In an article commenting on the latest Eurostat GDP numbers, Euractiv,com proclaims:
Eurozone employment rose for the second consecutive quarter in the first three months of the year in a sign the recovery was finally helping the labour market. A widening trade surplus signalled a further positive contribution to growth in April.
The article goes on to report an upward trend in economic activity for the European Union. As readers of this blog know, however, such optimism should always be consumed in moderate portions. Far too many commentators, political analysts and policy leaders have far too often declared the European crisis over, and far too many of them – all, in fact – have been wrong. Therefore, let us dive into the most recent national accounts numbers from Eurostat and see what they can tell us.
In the first quarter of 2014, the total EU economy grew at an inflation-adjusted 1.4 percent over the same quarter 2013. This is the strongest growth number since the third quarter of 2011. For the 18-state euro zone, growth was not as good: a meager 0.9 percent, which again is the best number since the third quarter of 2011.
These are not growth numbers to write home about, but the fact that they are the best in 2.5 years is at least worth a note. But what is perhaps the most remarkable news in this is that the EU and the euro zone have gone two and a half years with growth below, respectively, 1.4 and 0.9 percent. In fact, the average annual growth rate for 2012 and 2013 was -0.16 percent for the EU and -0.54 percent for the euro zone.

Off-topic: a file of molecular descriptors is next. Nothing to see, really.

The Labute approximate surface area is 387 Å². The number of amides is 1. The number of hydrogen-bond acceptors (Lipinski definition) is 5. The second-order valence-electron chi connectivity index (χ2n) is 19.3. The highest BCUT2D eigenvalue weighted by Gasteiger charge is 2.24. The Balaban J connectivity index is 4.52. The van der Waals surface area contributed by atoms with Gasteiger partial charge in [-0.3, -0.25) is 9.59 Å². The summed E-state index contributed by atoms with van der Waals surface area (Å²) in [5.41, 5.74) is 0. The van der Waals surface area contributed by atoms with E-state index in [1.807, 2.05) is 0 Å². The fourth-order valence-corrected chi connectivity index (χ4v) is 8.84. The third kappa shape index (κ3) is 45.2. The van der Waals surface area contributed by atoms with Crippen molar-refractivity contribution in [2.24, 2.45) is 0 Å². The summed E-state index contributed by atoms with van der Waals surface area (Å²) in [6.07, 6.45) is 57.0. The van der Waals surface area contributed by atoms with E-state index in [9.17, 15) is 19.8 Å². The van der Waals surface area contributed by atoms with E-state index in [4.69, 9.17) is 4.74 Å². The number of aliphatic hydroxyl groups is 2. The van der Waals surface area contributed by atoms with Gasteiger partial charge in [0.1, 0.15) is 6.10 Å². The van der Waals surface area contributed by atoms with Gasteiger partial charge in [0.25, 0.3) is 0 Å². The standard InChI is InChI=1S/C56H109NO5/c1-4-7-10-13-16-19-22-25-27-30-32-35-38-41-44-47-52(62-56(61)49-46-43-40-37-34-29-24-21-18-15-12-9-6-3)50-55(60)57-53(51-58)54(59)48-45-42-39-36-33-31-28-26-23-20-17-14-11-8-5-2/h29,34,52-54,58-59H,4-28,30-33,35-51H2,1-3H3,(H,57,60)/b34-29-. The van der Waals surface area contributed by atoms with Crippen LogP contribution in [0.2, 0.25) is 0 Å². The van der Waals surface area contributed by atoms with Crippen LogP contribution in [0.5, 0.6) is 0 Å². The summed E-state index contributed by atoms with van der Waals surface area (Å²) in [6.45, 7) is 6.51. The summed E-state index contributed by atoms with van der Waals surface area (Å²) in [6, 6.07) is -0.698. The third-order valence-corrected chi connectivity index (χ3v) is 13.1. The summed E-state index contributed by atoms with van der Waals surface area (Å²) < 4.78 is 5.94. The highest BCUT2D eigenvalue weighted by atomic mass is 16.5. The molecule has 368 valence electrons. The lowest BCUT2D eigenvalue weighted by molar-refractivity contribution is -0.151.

So does this mean that Europe is now finally seeing the light in the tunnel? Not so fast. First of all, the big problem for the European economy, the welfare state, remains in place, not unscathed by the economic crisis but vigorous enough to continue to weigh down the private sector, and in fact make life even worse for taxpayers in the future. Austerity has changed the presence of government in the economy by raising taxes and cutting spending, to a point where it will start net-taxing the economy through budget surpluses far earlier in the economic recovery phase than previously. This will stifle growth and contribute to long-term economic stagnation.
There is another, even more important reason to believe that this is not the beginning of a sustained recovery. The largest component of the European economy, namely private consumption, grew more slowly than GDP did: 0.7 percent in the EU and 0.3 percent in the euro zone. This means that households remain either heavily economically depressed by the lingering effects of austerity, or that austerity has scarred their outlooks on the future (or both). They are therefore holding back consumption as best they can. Until households recover and restore their faith in the future, there will not be any sustained economic recovery.
Business investments grow faster than private consumption: up 3.5 percent in the EU and 2.3 percent in the euro zone. With private consumption growing as weakly as it does, this investment boom must have an external reason.